The secondary objective of my blog is to work out “… what we can do through the organisations that we work for, the charities that we support, and the groups we belong to. …”
Wednesday 5th December was apparently International Volunteer Day (UN, 2018). I am currently volunteering for five different organisations, mostly charities, all of which work for a number of other organisations, and yet International Volunteer Day passed me by. During that week, in a voluntary capacity: I chopped down and burnt gorse bushes; I advised on project management; I did administration associated with project delivery; and I helped develop a marketing campaign.
In hindsight, cutting and burning gorse bushes felt like it had the greatest impact. A group of volunteers cleared a large area of heath creating habitat for ground nesting birds, butterflies and reptiles. We saved the charity the costs of employing contractors and we did the work more sensitively than would have been the case with machinery. I recognise that contractors would have cleared the area much faster, and having volunteers doing the same work as the charity’s paid staff could be seen as de-valuing the work of those staff.
During that week I also witnessed a charity cancelling a volunteer work party because they were unable to find suitable work for the volunteers, and I saw the impact of a professional mentoring event weakened by charities dropping out at short notice. I have been inspired to finish this post by three instances, in the first weeks of 2019, of local authorities de-motivating their volunteers. This is not good enough – organisations that use volunteers must treat them better.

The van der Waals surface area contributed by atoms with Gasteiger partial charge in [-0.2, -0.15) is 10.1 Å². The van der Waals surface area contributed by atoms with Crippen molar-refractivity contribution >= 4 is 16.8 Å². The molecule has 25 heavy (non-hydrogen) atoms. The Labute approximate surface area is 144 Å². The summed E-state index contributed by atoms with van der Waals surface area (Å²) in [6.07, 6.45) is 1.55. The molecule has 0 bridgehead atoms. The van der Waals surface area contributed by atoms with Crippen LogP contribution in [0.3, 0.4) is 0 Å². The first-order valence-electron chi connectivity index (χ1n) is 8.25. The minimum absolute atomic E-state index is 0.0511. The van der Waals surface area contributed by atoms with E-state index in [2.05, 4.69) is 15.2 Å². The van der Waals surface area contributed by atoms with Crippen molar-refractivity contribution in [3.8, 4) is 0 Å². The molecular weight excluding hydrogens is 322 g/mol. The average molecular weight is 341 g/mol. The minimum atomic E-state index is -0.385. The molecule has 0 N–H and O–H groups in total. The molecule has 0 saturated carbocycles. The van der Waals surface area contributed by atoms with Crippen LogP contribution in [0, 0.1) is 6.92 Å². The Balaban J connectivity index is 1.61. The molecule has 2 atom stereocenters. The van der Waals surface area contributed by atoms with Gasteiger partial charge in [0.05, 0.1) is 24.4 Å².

I have managed volunteers in the past and arguably I am managing them in two of my current roles. I recognise that it can be frustrating to manage volunteers, particularly when it does not appear to be part of your day to day job. However, volunteers can help you deliver more, they can bring freshness and fun to your work, and they will help you change your perspective.
As I researched this post, I was asked two questions: is there a difference between volunteering and working for free; and is there a difference when volunteers are providing their professional skills (i.e. skills they that they would normally be paid to provide)?
Volunteering is defined as doing something, unpaid, that benefits other people, groups or the environment, where the volunteer is not closely related to the recipients (NCVO, 2018). This feels like working for free, but ultimately the volunteer is in control. They will decide what they do and don’t want to do, and they are expecting to get something back. Volunteers are likely to be motivated by the desire to give something back, companionship, exercise, fresh air, etc. Hence, my conclusion is that there isn’t really a difference between volunteering and working for free, the volunteer is just looking to be rewarded in a non-financial way.
One implication of this is that organisations using volunteers need to be extra careful not to annoy their volunteers. It is much easier for a badly managed volunteer to walk away, than a badly managed employee. I have been trying to volunteer for three different organisations recently where I am repeatedly chasing staff for the information that I need to perform my agreed voluntary role. There is a danger that these organisations are not just missing out on potential volunteer’s skills and capacity, they may lose other forms of support. I am a member of one of these organisations and my experience has made me reconsider renewing my annual subscription. Worse still, some grants are only available to organisations that can demonstrate that they use volunteers effectively.